Saturday, October 27, 2012


(Sisters of the Holy Family)

VENERABLE HENRIETTE DELILLE's story is most interesting, even controversial. Many sources call her a “free woman of color,” an expression used during the time of Negro slavery in this country to denote a woman of African descent who was not a slave. Mother Delille’s great, great grandmother, Nanette, was brought from Africa as a slave. After the death of her owner, she became free. Some years later, she had amassed enough money to purchase her daughter, Cecile, and two of her grandchildren out of slavery. Spanish law, which ruled in Louisiana at that time, allowed slaves to purchase their freedom at a fair price from the master. A judicial process could be initiated if the owner refused. For the times, and in comparison with slavery in other areas of the American South, it was a compassionate system. Cecile herself became a businesswoman and slave owner.

Ven. Henriette and her family were light skinned enough to pass for white, as they were octoroons, seven-eighths white. Her parents and siblings listed themselves as white in the census but Ven. Henriette used the label free person of color, which applied to all bi-racial people. Her brother Jean  was strongly opposed to her activities. His sister's actions within the Creole community exposed his heritage. Estranged from Ven. Henriette, Jean moved from New Orleans to a small Creole community in Iberia Parish, Louisiana.

The unspoken fact in all of this was that many of these free ladies of mixed African and white blood became “kept women” of the wealthy white planters. Their place in the society of these times was rigid, and there was little other choice for them. Their offspring, therefore, had the national, cultural, and linguistic background of their fathers, as well as the African heritage of their mothers. Therefore, they could be of French, Spanish or other European culture. They led comfortable, even luxurious, lives. They were wealthy families in the city, while their men, the white plantation owners, had their legitimate families in the rural areas, where their plantations were located. In other words, the men openly led “double lives.” Ven. Henriette's own sister, also named Cecile, had several children by a wealthy white man.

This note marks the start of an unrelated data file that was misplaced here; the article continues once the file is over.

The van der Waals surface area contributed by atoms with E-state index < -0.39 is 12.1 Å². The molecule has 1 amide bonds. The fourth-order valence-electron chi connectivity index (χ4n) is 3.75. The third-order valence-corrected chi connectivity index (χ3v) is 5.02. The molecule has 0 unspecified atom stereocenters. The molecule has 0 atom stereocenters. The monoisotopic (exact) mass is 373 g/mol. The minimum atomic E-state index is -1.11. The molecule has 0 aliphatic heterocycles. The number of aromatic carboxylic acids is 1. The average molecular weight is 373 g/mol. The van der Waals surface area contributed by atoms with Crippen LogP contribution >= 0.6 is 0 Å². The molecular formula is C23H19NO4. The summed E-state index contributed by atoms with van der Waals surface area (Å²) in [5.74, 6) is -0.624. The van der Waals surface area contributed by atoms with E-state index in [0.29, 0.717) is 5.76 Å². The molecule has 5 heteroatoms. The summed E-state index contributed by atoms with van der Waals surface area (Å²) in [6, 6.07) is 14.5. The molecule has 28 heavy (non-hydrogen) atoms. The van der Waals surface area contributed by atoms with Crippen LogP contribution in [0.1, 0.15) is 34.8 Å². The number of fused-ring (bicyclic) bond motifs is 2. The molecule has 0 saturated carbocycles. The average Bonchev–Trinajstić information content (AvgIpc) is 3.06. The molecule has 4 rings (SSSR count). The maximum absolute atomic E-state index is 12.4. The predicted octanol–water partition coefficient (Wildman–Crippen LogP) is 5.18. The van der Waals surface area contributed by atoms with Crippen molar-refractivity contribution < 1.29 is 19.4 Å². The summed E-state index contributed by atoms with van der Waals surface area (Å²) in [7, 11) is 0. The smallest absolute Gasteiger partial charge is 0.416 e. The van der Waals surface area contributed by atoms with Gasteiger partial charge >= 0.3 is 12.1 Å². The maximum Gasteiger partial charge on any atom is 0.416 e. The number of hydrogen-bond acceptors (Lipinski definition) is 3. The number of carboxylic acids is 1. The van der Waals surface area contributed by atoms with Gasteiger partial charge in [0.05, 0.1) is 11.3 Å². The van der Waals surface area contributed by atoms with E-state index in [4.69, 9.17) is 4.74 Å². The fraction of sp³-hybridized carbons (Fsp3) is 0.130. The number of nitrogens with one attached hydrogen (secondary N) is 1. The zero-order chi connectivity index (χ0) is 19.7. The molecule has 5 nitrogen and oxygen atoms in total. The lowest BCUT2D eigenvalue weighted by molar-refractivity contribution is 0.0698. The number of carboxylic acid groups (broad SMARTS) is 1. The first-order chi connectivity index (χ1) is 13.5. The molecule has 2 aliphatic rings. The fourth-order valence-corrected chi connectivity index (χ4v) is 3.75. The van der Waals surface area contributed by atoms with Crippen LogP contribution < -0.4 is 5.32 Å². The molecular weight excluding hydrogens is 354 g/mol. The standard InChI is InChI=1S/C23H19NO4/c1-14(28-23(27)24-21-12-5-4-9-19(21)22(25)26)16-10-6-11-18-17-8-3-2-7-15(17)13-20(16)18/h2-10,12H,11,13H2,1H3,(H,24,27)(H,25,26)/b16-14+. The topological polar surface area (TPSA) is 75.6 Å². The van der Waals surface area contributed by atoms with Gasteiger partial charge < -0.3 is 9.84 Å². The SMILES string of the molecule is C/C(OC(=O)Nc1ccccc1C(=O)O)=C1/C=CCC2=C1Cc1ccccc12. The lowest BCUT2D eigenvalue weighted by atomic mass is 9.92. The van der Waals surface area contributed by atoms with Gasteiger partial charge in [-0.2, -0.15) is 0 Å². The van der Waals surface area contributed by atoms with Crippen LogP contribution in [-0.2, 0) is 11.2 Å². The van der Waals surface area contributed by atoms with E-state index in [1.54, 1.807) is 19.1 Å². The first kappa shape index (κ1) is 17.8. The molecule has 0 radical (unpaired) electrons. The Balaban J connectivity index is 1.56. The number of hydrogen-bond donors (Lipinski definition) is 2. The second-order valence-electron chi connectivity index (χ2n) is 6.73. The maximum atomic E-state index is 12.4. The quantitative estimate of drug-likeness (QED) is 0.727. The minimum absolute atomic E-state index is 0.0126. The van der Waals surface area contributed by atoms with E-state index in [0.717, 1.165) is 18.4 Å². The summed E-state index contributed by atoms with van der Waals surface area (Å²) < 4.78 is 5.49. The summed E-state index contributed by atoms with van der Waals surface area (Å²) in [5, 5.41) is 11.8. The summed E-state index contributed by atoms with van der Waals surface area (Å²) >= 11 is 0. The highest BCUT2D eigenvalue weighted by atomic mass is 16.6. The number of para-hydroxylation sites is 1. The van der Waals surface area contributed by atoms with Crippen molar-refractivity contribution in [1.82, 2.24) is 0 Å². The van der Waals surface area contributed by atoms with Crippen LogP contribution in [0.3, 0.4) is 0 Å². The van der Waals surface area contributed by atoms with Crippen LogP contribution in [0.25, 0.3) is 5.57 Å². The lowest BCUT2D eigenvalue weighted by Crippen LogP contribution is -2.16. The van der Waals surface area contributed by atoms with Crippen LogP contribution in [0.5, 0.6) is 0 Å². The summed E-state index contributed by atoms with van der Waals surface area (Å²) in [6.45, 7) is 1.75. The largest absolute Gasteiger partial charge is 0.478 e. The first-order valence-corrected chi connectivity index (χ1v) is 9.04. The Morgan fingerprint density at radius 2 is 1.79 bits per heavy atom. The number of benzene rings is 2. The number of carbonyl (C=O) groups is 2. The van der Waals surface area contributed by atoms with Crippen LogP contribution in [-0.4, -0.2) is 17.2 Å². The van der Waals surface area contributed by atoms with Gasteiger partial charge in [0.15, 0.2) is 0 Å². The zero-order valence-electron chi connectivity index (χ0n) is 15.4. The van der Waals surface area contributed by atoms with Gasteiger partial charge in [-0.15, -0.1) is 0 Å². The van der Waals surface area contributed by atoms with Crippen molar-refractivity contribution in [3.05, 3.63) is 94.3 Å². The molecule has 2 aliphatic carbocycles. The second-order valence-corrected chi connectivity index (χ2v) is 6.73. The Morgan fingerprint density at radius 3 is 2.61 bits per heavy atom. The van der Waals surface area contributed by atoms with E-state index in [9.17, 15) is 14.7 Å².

As a devout Catholic, one who worked for the conversion to the Faith of those of the Black race in her native city, Ven. Henriette refused to accept this sinful lifestyle and devoted herself to God. In 1836, she wrote, “I wish to live and die for God.” She became a frequent sponsor for mixed-race babies at baptisms, both in St. Louis Cathedral and in St. Augustine Church in a nearby neighborhood. In addition, she was active in the St. Claude School, an establishment founded for the education of young girls of color.

St. Louis Cathedral, New Orleans

As a result of declaring herself non-white, Ven. Henriette was refused as a postulant by the Ursuline and Carmelite nuns, which were open only to white women. During the 1840’s Ven. Delille began assembling the group of young women who would become the Sisters of the Holy Family. Judging by the books the sisters held in their library, noted Father Cyprian Davis, Ven. Delille’s biographer, they were all literate and intelligent women.

One of their first works of charity was caring for several elderly women, probably former slaves, who lived in the house next door to their own. Thus began one of the congregation’s primary charitable works, caring for the elderly and infirm.

It is interesting that our saint-to-be was a slave owner herself. She freed Betsy, her only slave, in her will. It was simply the way of the time. Another notable fact is the claim that she was not Negro, but Creole, owing to her varied cultural heritage, although she certainly did have African in her ancestry.
St. Louis Cathedral

Ven.  Henriette Delille’s contribution to the Church in New Orleans, and to Black New Orleanians in particular, was immense. She worked heroically to bring her people to God and to the true Faith. She died at the relatively young age of 52, probably of tuberculosis. Friends attributed her death to a life of service, poverty, and hard work.

Six weeks before President Abraham Lincoln signed the Emancipation Proclamation, the following obituary appeared in a New Orleans newspaper:
Last Monday died one of these women whose obscure and retired life was nothing remarkable in the eyes of the world but is full of merit before God... Without ever having heard her speak of philanthropy, this poor maid had done more good than the great philanthropists with their systems so brilliant yet so vain.
She was declared venerable in 2010.

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